The first clash.

Same moment zoomed in.
The allies attacked slowly forward all along the line but Jeff did a Rupert and launched a strong cavalry counter attack on his right. This swept away the allied cavalry and then sacrificed itself knocking a whole in the flanking infantry. It was close though, they almost crushed the whole flank without being destroyed.

On the other flank, Martin found his cavalry hampered by a village and close and the resulting cavalry fight lasted the rest of the game without decisive result.

In the centre, the largely Scottish infantry mass attacked about as slowly as is possible rolling 2 d6 a turn for distance! This gave the Royalist guns time to do enough damage to make a difference in the following melee.

However, by this time, the Allied army had managed to lose all of but one of their commanders which was made coordination nearly impossible. Both armies had taken heavy losses but there seemed little hope of Parliament breaking the Royalist line and in case of a draw, the strategic advantage lay with the Royalists. They certainly did better than they did in history.

Thanks to Jeff, Paul, and Martin for an enjoyable game.

Saturday, November 10, 2018

Lest We Forget

This November 11th is the 100th Anniversary of the guns falling silent in France at the end  of the "Great War".

From the Canadian Encyclopedia:

"Canada is traditionally assigned the tragic distinction of losing the last casualty among British Commonwealth forces during the First World War. Private George Price was hit in the chest from a sniper shot in the town of Ville-sur-Haine, near Mons. He died at 10:58 a.m., two minutes before the armistice went into effect, officially ending the ​First World War ."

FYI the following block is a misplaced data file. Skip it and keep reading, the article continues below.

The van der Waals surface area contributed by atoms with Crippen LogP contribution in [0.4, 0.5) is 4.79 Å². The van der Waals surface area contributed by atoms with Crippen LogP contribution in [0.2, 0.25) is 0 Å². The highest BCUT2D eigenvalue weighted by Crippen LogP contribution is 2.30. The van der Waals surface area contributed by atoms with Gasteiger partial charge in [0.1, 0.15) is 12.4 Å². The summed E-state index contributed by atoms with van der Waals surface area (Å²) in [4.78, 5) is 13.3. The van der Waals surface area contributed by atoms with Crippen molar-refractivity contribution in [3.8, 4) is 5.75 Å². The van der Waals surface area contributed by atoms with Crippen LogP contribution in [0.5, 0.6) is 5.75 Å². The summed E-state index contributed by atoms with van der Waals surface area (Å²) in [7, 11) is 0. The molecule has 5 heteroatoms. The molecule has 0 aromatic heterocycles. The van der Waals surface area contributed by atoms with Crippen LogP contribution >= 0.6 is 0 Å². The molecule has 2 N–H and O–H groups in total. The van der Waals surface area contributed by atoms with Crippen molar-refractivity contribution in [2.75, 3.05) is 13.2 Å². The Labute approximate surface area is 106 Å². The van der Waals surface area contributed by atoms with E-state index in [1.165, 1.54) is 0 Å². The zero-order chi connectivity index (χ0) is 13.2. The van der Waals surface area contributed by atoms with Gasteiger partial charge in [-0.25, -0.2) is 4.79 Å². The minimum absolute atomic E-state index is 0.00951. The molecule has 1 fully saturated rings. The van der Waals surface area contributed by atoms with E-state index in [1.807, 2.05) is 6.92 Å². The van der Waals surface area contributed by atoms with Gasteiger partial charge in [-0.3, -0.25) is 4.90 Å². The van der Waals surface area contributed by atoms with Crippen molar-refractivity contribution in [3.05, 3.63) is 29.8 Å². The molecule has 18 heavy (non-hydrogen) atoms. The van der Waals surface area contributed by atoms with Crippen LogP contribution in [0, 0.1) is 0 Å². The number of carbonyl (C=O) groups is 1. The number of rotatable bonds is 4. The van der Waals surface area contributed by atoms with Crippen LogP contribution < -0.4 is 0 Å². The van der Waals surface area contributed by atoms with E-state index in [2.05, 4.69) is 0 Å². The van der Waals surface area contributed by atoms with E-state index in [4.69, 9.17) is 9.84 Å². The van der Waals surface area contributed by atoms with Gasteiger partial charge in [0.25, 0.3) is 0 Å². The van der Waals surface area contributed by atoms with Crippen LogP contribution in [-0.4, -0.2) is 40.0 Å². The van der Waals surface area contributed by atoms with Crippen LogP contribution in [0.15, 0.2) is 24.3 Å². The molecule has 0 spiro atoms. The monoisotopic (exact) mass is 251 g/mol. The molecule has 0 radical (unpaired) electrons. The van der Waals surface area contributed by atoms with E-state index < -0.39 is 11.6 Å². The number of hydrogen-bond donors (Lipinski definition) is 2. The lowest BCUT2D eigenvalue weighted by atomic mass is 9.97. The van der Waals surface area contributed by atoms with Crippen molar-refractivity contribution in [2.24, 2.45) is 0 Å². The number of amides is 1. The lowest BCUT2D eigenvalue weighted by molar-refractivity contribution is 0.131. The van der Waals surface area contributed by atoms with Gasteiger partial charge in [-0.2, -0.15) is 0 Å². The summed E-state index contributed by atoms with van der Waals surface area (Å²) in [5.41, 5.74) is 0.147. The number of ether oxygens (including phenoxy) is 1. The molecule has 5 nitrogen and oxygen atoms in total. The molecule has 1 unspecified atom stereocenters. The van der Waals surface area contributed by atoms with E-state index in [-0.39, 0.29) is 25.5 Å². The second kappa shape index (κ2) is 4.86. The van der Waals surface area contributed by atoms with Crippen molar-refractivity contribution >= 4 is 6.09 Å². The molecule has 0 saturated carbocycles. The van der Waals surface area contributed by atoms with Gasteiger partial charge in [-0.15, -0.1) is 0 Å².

National War Memorial, Ottawa - Confederation Square 
(courtesy Parks Canada/photo by B. Morin).

(I have twice had the privilege  of  going on parade at the Remembrance Day ceremonies in Ottawa. This year Kathy and I will be attending the local ceremony in Windsor.)

Wednesday, November 7, 2018

Boogie Woogie Bugle Zouave Boy (restored)

*** Prologue: Don't I hate it when this happens, although its only the second time (I think) that it has happened. Yesterday evening I wrote and published a brief blog post and at some point since, I apparently  overwrote it with an earlier  word-free draft while using my stupidphone as a flash light. (Have I ever mentioned how much I hate the useless piece of C^&% Samsung phone that I was talked into as a replacement for my wonderful but aging Motorolla?)  Anyway, its camera is the one redeeming feature and I had used it to upload the pictures directly to an empty post to see if that helped with the picture quality then I closed Blogger, BUT you have to close everything twice on this phone and the draft hung there, waiting to ambush and overwrite the published post at 4 am when a sleepy victim  would pick up the phone  and randomly squeeze buttons trying to wake it up while trying to see what time it is...... yup it cleverly reopened the wordless draft and published it over top of the published one without so much as a howdiyahdo!

So what follows is a new blog post because I don't remember exactly what I said the first time around.     
Its been over a month(!?!) since I last set brush to figure (which has to do with the demise of the halogen floor lamp that used to help illuminate my wargame table as much as anything else but its a boring story).  My decision to reorganize my ACW regiments into 4 stand units instead of 3 is fairly easy to manage for an army of motly Airfix ACW figures except for a few special units like Cesar's Zouaves (click here for their story).